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WILLMAR — The Kandiyohi County Board of Commissioners is expected to take formal action next week to appoint Shane Baker as Kandiyohi County attorney. The board meets at 10 a.m. Tuesday in the board room at the Kandiyohi County Health and Human Services Building.
WILLMAR — The Kandiyohi County and City of Willmar Economic Development Commission is taking steps to fill its agriculture and renewable energy specialist position. The full-time position became vacant with the recent resignation of Leroy Petersen. Petersen had been with the EDC since February. Steve Renquist, executive director of the Economic Development Commission, said he wants to fill the position by the beginning of January.
WILLMAR — A piece of railroad history is chugging into town Saturday with a visit by the Milwaukee Road No. 261 steam engine. Willmar is the train’s last stop during a day-long excursion that starts Saturday morning in Minneapolis. The train will use the former Great Northern Railway line, now part of BNSF Railway, on its 186-mile round trip to Willmar and back. It will arrive at the Willmar depot around noon Saturday and will be there for about two hours, said Judy Sandberg, one of the organizers of the excursion.
WILLMAR — The office of the Kandiyohi County and City of Willmar Economic Development Commission will stay where it is, at least for now, but staff will continue looking at other locations. Members of the EDC joint operations board came to this conclusion Thursday after two months of discussing and exploring their options. The office has been at Centre Place, on the corner of Litchfield Avenue and Fourth Street in downtown Willmar, for the past five years. The lease expired this summer and the space is now being rented month by month.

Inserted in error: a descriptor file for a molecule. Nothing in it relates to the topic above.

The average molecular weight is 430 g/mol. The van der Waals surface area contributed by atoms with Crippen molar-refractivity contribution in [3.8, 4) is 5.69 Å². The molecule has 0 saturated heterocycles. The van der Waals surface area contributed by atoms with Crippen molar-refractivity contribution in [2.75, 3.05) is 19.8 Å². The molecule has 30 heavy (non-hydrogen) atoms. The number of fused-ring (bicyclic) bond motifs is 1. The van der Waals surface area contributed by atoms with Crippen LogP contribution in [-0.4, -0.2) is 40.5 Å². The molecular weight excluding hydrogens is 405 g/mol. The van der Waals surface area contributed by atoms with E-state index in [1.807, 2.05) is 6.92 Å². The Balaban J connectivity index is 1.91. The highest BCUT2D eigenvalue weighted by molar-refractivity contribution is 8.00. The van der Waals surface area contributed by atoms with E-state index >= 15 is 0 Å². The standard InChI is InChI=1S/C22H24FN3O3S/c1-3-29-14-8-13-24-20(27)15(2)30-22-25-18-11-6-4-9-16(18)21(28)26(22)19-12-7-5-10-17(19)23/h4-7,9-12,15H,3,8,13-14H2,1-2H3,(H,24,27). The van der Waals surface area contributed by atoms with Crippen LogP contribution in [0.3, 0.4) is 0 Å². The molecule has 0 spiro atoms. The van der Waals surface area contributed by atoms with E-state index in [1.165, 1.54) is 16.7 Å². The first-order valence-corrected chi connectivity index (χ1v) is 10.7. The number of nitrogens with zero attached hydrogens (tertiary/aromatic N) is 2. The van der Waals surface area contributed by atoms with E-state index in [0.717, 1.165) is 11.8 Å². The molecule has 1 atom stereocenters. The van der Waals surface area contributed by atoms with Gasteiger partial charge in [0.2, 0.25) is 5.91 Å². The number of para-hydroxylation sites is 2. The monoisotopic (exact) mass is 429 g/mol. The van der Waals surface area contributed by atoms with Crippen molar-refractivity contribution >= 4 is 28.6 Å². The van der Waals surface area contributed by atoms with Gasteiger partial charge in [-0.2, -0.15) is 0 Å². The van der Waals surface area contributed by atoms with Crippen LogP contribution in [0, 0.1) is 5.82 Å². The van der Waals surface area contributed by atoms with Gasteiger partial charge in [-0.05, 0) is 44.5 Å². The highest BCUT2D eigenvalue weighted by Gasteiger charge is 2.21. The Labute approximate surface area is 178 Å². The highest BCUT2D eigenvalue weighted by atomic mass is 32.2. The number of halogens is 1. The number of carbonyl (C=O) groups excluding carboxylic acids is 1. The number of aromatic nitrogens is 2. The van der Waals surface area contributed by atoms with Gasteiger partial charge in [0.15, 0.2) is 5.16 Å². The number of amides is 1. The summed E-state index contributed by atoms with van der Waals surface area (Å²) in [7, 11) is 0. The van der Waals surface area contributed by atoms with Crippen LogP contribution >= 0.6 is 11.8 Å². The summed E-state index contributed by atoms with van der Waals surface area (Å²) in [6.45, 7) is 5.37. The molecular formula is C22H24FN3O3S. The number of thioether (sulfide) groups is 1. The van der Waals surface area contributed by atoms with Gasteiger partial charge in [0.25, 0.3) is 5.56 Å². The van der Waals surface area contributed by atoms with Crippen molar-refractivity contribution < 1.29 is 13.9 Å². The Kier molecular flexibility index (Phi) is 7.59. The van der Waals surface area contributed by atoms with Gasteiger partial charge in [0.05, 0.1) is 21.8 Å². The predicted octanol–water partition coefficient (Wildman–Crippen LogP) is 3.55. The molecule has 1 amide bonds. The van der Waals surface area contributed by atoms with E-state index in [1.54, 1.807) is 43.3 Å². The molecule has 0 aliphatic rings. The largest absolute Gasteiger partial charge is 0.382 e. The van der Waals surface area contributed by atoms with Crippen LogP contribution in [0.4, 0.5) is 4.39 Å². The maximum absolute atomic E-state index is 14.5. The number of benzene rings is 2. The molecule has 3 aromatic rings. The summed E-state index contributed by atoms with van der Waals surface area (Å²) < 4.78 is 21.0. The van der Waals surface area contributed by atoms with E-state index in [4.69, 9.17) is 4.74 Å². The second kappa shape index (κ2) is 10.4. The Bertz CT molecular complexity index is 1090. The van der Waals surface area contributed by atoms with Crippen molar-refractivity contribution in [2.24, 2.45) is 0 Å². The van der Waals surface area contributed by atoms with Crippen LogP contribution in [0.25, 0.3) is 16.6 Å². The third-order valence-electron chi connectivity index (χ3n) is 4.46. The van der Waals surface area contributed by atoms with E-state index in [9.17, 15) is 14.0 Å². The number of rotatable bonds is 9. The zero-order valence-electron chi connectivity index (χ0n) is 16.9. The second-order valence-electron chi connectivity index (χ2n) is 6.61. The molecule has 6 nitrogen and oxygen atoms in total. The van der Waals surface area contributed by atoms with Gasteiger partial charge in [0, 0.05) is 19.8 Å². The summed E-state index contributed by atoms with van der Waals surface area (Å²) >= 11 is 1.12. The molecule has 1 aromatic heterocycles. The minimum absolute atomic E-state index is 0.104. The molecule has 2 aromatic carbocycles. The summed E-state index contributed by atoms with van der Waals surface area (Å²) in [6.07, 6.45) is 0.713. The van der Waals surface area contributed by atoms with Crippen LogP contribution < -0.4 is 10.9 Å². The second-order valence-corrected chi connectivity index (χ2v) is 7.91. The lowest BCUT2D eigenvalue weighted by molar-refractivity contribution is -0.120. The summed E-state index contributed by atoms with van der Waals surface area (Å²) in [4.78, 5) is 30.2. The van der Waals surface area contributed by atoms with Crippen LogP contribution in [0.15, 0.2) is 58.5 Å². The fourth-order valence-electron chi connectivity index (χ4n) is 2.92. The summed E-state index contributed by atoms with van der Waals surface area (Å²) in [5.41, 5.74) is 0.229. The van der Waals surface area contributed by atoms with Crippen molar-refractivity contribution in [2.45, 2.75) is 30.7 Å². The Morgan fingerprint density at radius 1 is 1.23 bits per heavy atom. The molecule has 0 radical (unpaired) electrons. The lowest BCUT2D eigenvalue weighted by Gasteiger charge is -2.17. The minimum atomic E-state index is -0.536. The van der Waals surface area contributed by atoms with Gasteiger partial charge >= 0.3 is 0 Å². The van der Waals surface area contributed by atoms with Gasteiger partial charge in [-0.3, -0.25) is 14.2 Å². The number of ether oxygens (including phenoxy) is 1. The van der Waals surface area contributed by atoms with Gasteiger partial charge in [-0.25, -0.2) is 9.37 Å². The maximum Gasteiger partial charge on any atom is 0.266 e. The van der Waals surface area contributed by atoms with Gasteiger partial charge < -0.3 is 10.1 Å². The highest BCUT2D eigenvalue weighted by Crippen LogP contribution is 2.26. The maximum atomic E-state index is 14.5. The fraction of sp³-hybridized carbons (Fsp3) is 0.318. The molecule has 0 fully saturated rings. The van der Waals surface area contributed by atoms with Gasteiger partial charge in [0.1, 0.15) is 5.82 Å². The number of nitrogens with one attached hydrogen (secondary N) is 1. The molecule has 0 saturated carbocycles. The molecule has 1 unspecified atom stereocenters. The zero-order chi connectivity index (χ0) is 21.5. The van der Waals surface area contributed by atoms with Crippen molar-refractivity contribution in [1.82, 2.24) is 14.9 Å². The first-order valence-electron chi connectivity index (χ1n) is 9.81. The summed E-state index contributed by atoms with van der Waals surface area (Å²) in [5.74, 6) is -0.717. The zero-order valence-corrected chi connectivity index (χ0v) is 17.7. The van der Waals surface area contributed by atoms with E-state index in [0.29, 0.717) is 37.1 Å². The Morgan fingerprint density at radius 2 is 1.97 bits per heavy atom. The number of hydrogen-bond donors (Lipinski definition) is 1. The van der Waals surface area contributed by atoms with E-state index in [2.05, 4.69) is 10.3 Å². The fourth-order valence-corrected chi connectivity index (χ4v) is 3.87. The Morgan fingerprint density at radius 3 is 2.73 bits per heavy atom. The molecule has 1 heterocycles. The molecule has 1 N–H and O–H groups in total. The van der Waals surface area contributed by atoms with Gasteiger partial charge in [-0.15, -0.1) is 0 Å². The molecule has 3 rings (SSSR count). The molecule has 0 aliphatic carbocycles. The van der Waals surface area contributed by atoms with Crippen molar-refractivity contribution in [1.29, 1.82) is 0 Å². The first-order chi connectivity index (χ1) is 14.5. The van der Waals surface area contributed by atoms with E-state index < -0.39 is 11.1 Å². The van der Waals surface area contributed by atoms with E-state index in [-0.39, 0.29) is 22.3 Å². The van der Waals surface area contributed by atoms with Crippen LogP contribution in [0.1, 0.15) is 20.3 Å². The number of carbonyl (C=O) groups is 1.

Irrigation isn’t something most crop farmers in water-rich southern Minnesota tend to worry about. But climate change is altering the picture and putting new, unforeseen pressure on the state’s agricultural producers, say two state experts on the economy and agriculture.In the future, water management could become “the next major differentiator” for crop producers, said Michael Swanson, senior vice president and ag economist and consultant with Wells Fargo and Co.
Habitat for Humanity of West Central Minnesota has agreed to purchase the former Goodwill building on South First Street in Willmar and move its offices and ReStore to the new location next March. The announcement of the purchase agreement with Quad Partnership, the building’s owner, was made Monday. “The opportunity was there,” said Joline Hovland, executive director of Habitat for Humanity. “Things just kind of fell into place.”
With a few clicks, Family Practice Medical Center patients can see their lab results online, review their medication list or peruse the doctor’s summary of their most recent visit. One year after launching a patient portal, it’s hard to find a down side, say clinic officials. The portal has made it easier to share information with patients. It’s helping patients become more engaged in their care. Most of all, people appreciate the convenience, said Kari Mobraten, the clinic’s business manager.
WILLMAR — With a wet, chilly weekend in the forecast, the Willmar-area Walk to End Alzheimer’s, originally scheduled to be held Saturday morning at Robbins Island Park, is moving indoors to the Willmar Civic Center. Organizers made the announcement Thursday morning. All times will be the same. Registration and check-in event festivities are from 9 to 10:15 a.m. The opening ceremony is at 10:15 a.m., followed by the walk at 10:30 a.m. The closing ceremony is at 11:30 a.m.
WILLMAR — Bill Linder spent a long career in broadcasting but philanthropy was the passion closest to his heart. “There’s no question that was important in his life,” said his son, Steve Linder. “He wanted to do more.” Bill Linder died Tuesday at age 92. His funeral will be at 3 p.m. Sunday at Bethel Lutheran Church, where he was a longtime member.
WILLMAR — Dr. Alvin O. Setzepfandt was already visibly declining from Alzheimer’s disease when his family found the notes he had written earlier for himself. The notes, tucked away in his personal files, indicated he had privately done his own research months earlier on the disease that would eventually lead to his death, recalled his son, Paul Setzepfandt of Bird Island. “He knew,” he said.